Bit by bit

I had a bit of a brainwave – at least, I think that’s what it was – with the scraps quilt blocks. I’ve now finished piecing all ninety-nine 8″ blocks, which I aim to stitch together in a 9 x 11 formation, which will make a quilt top something like 72″ x 88″, which is roughly single-bed-sized-ish. Ever since I pieced the first block in early January I’ve been fretting about how I’m going to quilt it. And then I found some scraps of quilt batting in a drawer, already conveniently (and coincidentally) cut into 8″ squares.

So now I’m thinking of it as a quilt-as-you-go adventure. Much easier to quilt each square before joining together – no grappling on the floor with huge swathes of backing and batting, no marathon three-day basting session, no need for a massive piece of quilt backing fabric. I could make the back of each block a different colour too, making the quilt almost reversible. I don’t know yet how I’m going to deal with the seams on the back but am leaning towards narrow strips that will act as sashing to separate the different coloured backings. If you don’t know quilt-as-you-go, none of this will make any sense. Google it!

I tried it on one block, keeping the quilting design really simple:

And the back of this block:

My quilting isn’t perfect, and that’s OK.

Because the blocks were pieced over paper, the finished block is slightly bigger than 8″ (because each seam adds a fraction of an inch to the total width with this method) I can see that I need to cut the backing squares slightly larger than 8.5″. I think it will work.

I hope it works…

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14 Responses to Bit by bit

  1. Karen Ruane says:

    it will work and it looks glorious….

  2. Jan Marriott says:

    could you make the squares like a biscuit block , then whip stitch them together….its going to look great.

    • Karen Turner says:

      I think that’s how it will happen, Jan. The blocks (tops) will have to be oversewn anyway because they were paper-pieced, so it makes no difference really having batting already in place. It will be much easier.

  3. bluecloth says:

    karen, this is exactly how i learned to quilt back in the early 1980s. my book was called lap quilting be georgia bonsteil (? On spelling her last name). Anyway, it is a great technique and very portable as well. your quilt to be is looking great!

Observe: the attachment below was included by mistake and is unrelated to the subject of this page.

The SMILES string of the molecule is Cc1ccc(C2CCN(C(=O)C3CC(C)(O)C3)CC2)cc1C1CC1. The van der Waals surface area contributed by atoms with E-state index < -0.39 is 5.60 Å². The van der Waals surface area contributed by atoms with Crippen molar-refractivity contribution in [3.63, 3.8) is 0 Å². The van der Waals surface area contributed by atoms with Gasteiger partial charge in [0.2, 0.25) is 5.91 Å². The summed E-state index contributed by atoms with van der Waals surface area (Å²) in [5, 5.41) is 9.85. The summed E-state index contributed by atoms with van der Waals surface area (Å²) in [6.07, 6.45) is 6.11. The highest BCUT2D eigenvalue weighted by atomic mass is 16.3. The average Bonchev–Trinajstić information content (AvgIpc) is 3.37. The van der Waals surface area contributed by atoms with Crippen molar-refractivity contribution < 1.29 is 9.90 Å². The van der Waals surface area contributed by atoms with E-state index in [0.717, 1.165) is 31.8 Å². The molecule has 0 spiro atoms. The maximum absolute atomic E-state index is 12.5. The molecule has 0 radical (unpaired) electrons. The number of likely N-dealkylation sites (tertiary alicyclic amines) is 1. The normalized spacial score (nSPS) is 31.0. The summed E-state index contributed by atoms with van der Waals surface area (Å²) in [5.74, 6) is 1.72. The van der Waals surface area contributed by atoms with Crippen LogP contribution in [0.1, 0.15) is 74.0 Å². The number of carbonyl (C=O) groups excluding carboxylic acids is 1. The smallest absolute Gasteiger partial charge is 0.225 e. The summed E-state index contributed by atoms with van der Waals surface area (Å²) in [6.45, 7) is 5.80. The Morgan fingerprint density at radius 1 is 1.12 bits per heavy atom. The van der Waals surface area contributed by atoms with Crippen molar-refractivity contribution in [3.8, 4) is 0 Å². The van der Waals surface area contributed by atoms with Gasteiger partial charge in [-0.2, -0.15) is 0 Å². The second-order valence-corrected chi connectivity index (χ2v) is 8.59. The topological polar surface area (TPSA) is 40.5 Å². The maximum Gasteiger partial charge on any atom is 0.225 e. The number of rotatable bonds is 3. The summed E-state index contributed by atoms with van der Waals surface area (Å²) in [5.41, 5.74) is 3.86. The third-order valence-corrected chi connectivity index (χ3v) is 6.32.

• Karen Turner says:

      Looks like I’m doing it all backwards, starting off on a full size quilt and then going on to QAYG šŸ™‚
      Thanks for the book recommendation.

  4. I really look forward to seeing this put together, I’ve never quite understood how to bring all those quilted blocks into one whole and I have my very first – in fact my only piece if quilting so far, which I did as a “let’s see” and now wonder how to integrate it into something bigger. So inspiring to be able to learn from other’s expertise and artistry

  5. It sounds like a great way of tackling the project, and I’m sure it will work!

  6. I really like the idea of it all being in manageable bits. I think that’s one of the things that puts me right off a full size quilt – the thought of having such a huge area to cover – but this makes it far more accessible. šŸ˜®

    • Karen Turner says:

      I have made a full size quilt before, and found it very unwieldy managing the size and bulk of all the layers. I think this will be much easier, though more fiddly perhaps to assemble. But then I’d rather have fiddly than unwieldy. I’m looking forward to seeing how it goes.

  7. Janice says:

    99 blocks since January! That’s going some! This sounds like an excellent project for quilt as you go. I’ve never tried it but like the idea in principle. Although you wouldn’t be able to have ‘continuity’ between the various squares unless you do some additional quilting over the whole thing at the end. Or unless you are a mathematical wizard who can work out the exact point of leaving one square so it will match up with another!

    • Karen Turner says:

      Definitely not a mathematical wizard! The quilting won’t line up as a whole because I’m quilting around each square separately, which I think will be OK. If it turns out to look terrible then I’ll have to have a rethink!

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